Broad agreement on inclusion of maritime, increased ambition and many other points but significant differences in detail / Both sides have to move

European Parliament, Council of Ministers and European Commission will kick-start the trilogue on the revision of the emissions trading system on Monday at 12h45. “We want to send a strong signal that we don’t waste any time. I do not expect any decision at today’s first trilogue yet, but it is important to start the preparation at technical level as soon as possible and to prepare the important political decisions in the next months, definitely before the end of the Czech Presidency. To mitigate climate change, we need urgent action and all stakeholders including industry need clarity as soon as possible. It is very important that all the three institutions are aligned when it comes to the principal decisions of the revision. After many years of discussion, all three institutions agree that maritime industry needs to be included in the ETS applying not only to intra-European trips but also trips to and from third countries. It is very important that ships, that often burn very harmful fuels, will become cleaner and maritime has the opportunity to be a really clean and efficient industry. It is also agreed that we need a significant increase of ambition to align the ETS that is currently fit for achieving 40% target in 2030 to the climate law which demands us to go for at least 55%. Council and Parliament also agree on some elements for the protection of jobs, for example, a continuation of realistic calculations of benchmarks for the steel industry and it is very important that all the three institutions in principle agree on the ETS II for heating and road transport,” insisted Liese.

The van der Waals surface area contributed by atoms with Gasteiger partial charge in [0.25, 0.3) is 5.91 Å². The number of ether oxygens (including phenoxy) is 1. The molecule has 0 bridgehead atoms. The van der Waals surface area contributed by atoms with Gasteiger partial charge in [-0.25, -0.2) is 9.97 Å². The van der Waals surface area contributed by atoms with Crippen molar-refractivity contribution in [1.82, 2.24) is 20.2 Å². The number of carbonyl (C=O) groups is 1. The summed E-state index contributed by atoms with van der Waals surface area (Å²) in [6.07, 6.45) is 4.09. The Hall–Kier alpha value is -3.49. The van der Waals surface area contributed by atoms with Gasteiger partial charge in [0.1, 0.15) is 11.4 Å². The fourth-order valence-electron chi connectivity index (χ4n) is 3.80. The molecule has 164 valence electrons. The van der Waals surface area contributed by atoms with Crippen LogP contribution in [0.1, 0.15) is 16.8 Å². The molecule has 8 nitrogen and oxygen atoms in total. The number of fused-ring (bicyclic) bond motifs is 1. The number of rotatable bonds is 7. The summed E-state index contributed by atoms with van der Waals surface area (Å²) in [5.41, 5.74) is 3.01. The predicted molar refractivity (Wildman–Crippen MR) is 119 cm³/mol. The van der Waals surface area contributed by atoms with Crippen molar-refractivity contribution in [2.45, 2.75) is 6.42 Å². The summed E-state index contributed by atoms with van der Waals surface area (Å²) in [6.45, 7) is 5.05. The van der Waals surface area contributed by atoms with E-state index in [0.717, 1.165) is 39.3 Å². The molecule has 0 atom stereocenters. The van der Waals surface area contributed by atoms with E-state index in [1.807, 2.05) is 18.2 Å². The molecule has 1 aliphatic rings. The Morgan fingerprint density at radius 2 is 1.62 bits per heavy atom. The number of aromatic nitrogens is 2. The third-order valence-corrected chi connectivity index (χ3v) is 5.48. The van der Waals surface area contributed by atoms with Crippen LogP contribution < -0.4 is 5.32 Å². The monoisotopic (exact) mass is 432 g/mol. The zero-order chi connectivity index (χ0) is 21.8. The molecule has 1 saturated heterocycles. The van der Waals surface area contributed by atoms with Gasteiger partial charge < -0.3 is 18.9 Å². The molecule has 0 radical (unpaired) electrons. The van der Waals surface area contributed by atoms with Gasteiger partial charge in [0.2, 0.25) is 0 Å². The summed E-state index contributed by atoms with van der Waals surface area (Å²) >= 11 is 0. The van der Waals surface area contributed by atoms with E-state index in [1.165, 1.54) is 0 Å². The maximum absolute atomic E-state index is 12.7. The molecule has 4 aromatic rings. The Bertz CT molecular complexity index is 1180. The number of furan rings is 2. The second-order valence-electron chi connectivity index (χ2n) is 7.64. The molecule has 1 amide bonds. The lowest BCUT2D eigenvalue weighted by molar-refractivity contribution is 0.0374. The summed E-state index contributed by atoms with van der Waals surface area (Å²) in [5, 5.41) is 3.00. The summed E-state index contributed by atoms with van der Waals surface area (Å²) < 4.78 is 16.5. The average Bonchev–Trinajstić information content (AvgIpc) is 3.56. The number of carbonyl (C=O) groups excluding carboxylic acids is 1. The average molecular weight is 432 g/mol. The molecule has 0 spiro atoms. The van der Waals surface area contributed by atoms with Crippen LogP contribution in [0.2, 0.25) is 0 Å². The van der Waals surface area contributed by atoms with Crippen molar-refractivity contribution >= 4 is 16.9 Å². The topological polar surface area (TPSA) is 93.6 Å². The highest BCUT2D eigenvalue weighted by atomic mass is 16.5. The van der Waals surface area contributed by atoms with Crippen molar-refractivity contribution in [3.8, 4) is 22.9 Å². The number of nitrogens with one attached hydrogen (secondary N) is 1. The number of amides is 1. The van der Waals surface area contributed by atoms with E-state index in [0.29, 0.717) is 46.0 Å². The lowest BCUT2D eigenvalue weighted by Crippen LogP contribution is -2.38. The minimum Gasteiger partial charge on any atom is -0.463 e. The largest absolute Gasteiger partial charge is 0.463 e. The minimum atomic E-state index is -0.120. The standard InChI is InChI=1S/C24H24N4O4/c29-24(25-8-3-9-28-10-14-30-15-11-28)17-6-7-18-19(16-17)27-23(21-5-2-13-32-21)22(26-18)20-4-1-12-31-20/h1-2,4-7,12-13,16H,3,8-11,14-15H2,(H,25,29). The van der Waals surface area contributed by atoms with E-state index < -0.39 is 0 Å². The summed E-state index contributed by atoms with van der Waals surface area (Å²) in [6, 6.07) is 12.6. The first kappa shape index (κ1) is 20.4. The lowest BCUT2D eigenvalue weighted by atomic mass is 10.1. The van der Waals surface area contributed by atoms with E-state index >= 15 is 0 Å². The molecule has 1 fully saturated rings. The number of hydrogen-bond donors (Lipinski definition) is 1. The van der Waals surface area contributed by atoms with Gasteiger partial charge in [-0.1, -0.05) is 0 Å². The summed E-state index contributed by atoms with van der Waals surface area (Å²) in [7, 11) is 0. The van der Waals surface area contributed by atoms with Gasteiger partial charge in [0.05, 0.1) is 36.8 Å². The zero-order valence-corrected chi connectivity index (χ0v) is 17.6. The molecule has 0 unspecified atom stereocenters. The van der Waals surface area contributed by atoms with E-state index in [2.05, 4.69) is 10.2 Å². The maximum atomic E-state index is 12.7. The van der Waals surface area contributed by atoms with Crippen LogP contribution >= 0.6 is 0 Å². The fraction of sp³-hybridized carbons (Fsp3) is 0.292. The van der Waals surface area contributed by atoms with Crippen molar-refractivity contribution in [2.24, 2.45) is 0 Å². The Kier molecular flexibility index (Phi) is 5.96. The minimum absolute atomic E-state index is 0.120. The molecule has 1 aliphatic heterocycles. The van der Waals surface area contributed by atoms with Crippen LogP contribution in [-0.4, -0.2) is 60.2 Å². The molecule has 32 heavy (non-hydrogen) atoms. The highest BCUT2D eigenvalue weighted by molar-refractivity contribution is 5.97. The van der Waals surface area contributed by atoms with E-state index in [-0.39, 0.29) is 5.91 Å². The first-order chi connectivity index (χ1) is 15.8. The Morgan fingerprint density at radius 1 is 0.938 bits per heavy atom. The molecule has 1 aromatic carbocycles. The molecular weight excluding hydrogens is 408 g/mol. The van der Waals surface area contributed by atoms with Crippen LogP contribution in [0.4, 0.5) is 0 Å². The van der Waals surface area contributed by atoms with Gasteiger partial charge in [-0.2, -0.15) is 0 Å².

“While it is important that we agree in principle, on many quite significant points there is a need for quite intensive negotiations. For example, the Council proposes to include maritime only in 2027 with 100% auctioning their emissions while Parliament wants to start with the full scope already in 2024. While the Council mainly wants to give free allowances to all industries at risk of carbon leakage, the Parliament wants to be more targeted and asks for additional requirements, for example, carbon neutrality plans and the application of an energy management/audit system to get free allowances. On the other hand, Parliament also wants to reward best performers more than the Council. The biggest difference is with the new ETS II for heat and road transport. The Parliament, in contrast to the Commission, wants to include all commercial emissions including process heating, for example, in plastics processing companies and foundries. The Parliament also wants to introduce a price cap and responsibility for the oil and gas producers to cover part of the costs. On the other hand, Council and Commission mainly agree on the Commission proposal’s scope. That does not include commercial activities apart from heating of buildings and road transport, so excludes small companies but covers private consumers from the start of the scheme. I am convinced that all sides have to move. It is not acceptable if member states or the Council argue that they are not ready to move because it was so difficult finding an agreement. The same applies to Parliament. Only negotiations on equal terms, where both sides are ready to give and take and the result reflects 50% of the Council’s priorities and 50% of the Parliament‘s priorities in the one or the other way, will help us reach a successful deal,” concluded Liese.